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Expanded programming immerses Indigenous students in culture
Monday, Oct. 12, 2020
Clarissa Leino, Native American Education program director and kindergarten teacher, grew up going back and forth between reservation schools and public schools. Through elders and peers, she received a heritage that she’s helping to pass along to Native students in Brooklyn Center.
“I am from Red Cliff, Wisconsin but I am an enrolled member in Sault St. Marie Michigan,” Leino said, who is now in her fifth year of teaching in Brooklyn Center. “Most of our students are of Ojibwe background; we have a few who are Dakota. We teach what the families want to pass on to students and what the students want to learn. I vet the sources to make sure they’re accurate and authentic; I often use videos from elders in my home community and other communities I know well.”
When she began teaching in Brooklyn Center, Leino immediately saw opportunities to expand programming. Because of her own exploration, deep connection with her heritage and experience in other programs, she had a good feel for the shape that programming could take.
“When I started in the district, we had Native American education, but were limited in what we offered,” Leino said. “We did drum and dance, but there was room to grow.
“I started doing language and cultural classes after school, and now we offer programming once per week. Every other week, we do drum and dance days; on the off weeks, we do cultural activities.”
Leino said that cultural activities can range from watching videos to cooking and crafts to hearing from community members. But it’s driven by student interest and community input.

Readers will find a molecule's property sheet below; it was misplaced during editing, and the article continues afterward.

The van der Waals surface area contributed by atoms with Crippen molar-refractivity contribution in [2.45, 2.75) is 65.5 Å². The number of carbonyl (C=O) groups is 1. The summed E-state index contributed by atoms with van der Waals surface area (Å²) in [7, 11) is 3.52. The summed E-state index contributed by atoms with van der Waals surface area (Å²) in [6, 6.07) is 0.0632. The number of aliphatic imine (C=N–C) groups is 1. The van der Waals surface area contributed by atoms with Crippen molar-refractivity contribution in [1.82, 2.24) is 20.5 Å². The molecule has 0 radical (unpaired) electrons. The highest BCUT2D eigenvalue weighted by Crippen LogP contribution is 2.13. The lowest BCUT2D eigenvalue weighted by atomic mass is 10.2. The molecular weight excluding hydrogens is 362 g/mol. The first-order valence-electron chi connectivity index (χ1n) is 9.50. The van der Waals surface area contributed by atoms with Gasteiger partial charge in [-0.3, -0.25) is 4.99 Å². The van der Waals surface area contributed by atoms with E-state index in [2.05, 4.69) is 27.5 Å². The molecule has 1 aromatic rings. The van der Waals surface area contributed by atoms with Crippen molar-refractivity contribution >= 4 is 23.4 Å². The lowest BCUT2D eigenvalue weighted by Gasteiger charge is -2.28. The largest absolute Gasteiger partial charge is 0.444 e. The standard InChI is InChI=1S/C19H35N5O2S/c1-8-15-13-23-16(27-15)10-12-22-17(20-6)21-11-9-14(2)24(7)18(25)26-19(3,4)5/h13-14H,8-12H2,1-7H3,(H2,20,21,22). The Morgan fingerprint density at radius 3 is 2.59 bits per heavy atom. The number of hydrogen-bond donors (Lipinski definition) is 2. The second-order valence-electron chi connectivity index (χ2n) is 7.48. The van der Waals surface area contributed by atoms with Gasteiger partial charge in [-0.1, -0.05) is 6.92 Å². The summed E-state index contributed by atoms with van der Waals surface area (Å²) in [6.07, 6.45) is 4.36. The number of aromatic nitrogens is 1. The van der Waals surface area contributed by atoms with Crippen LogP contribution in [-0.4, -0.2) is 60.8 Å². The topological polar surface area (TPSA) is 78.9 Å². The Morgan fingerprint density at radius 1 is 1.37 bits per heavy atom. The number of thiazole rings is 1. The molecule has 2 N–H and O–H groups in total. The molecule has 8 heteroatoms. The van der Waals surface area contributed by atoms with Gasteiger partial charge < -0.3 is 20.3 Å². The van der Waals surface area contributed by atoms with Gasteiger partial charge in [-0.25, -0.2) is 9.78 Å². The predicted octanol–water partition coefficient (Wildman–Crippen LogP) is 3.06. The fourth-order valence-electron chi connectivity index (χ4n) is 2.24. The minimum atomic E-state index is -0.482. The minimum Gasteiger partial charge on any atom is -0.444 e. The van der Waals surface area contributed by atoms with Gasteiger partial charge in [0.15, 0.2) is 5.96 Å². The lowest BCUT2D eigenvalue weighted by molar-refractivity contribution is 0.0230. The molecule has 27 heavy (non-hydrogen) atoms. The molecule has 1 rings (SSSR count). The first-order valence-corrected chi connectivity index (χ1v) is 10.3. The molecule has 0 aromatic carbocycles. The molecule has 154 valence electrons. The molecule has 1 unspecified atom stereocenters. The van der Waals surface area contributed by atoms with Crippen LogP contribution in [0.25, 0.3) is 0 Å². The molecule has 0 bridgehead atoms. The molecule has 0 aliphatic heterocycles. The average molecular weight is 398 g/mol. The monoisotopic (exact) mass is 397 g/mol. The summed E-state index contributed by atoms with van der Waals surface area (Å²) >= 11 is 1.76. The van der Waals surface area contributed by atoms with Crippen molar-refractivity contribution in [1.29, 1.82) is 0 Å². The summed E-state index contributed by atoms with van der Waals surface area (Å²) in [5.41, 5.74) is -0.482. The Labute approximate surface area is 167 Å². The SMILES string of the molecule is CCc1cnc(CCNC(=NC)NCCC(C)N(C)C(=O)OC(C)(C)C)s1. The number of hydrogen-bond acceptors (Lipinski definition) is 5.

“Last year our older students were really into history so we spent time learning American Indian movement — key players and ideas. It makes it more meaningful for everyone involved,” Leino said.
Shifting to an online environment
This fall, teaching Native American Programming has looked a little different. Leino mentioned that her team has gotten creative, finding ways to adapt programming for viewing and online engagement instead of in-person participation.
“We’ve been able to do cultural teaching live, but with drum and dance, we have to pre-record because the drum sound actually overwhelms the vocals on a live video call,” she said.
Much like pre-pandemic times, the group rotates between drum and dance and cultural studies, but there’s more opportunity for crossover content with nearby Osseo schools.
“Our students generally stay within their school groups, but if they aren’t able to join us at our normal timeslot, they have access to the work that Osseo is doing,” Leino said. “We always hold a joint powwow with Osseo in the spring, so it’s another opportunity to be around other Native students.”
Leino said that Native American education is important for a number of reasons, one of which is that some students don’t know much about where they’ve come from and this is a chance to build a greater sense of identity.
“Some of our students are raised with their culture and language, so it’s great when they can share with other students whose families have lost some of this through colonization or other reasons,” Leino said.“It’s a good mix of students with different senses of heritage.”